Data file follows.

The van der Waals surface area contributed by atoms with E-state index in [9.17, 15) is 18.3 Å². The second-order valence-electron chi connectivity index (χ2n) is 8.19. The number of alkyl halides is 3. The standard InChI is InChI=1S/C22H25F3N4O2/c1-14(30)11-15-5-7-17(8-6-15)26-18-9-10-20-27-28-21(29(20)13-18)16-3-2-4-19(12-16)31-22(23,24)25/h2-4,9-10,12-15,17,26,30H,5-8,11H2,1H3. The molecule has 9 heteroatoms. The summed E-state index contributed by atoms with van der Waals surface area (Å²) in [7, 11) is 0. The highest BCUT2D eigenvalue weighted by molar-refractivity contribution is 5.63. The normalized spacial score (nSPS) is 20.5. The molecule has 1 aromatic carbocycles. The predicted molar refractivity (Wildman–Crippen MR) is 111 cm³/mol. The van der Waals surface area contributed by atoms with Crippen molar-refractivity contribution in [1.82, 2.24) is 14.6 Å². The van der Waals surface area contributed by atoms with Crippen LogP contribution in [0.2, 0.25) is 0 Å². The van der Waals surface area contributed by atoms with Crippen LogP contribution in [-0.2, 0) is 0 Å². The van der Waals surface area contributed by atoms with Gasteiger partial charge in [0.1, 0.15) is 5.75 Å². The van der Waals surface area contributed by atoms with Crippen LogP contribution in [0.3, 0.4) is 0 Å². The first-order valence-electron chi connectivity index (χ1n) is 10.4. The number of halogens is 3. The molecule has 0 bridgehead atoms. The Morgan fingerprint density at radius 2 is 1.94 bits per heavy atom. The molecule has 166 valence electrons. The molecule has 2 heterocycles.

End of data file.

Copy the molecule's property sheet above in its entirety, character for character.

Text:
The van der Waals surface area contributed by atoms with E-state index in [9.17, 15) is 18.3 Å². The second-order valence-electron chi connectivity index (χ2n) is 8.19. The number of alkyl halides is 3. The standard InChI is InChI=1S/C22H25F3N4O2/c1-14(30)11-15-5-7-17(8-6-15)26-18-9-10-20-27-28-21(29(20)13-18)16-3-2-4-19(12-16)31-22(23,24)25/h2-4,9-10,12-15,17,26,30H,5-8,11H2,1H3. The molecule has 9 heteroatoms. The summed E-state index contributed by atoms with van der Waals surface area (Å²) in [7, 11) is 0. The highest BCUT2D eigenvalue weighted by molar-refractivity contribution is 5.63. The normalized spacial score (nSPS) is 20.5. The molecule has 1 aromatic carbocycles. The predicted molar refractivity (Wildman–Crippen MR) is 111 cm³/mol. The van der Waals surface area contributed by atoms with Crippen molar-refractivity contribution in [1.82, 2.24) is 14.6 Å². The van der Waals surface area contributed by atoms with Crippen LogP contribution in [0.2, 0.25) is 0 Å². The van der Waals surface area contributed by atoms with Crippen LogP contribution in [-0.2, 0) is 0 Å². The van der Waals surface area contributed by atoms with Gasteiger partial charge in [0.1, 0.15) is 5.75 Å². The van der Waals surface area contributed by atoms with Crippen LogP contribution in [0.3, 0.4) is 0 Å². The first-order valence-electron chi connectivity index (χ1n) is 10.4. The number of halogens is 3. The molecule has 0 bridgehead atoms. The Morgan fingerprint density at radius 2 is 1.94 bits per heavy atom. The molecule has 166 valence electrons. The molecule has 2 heterocycles.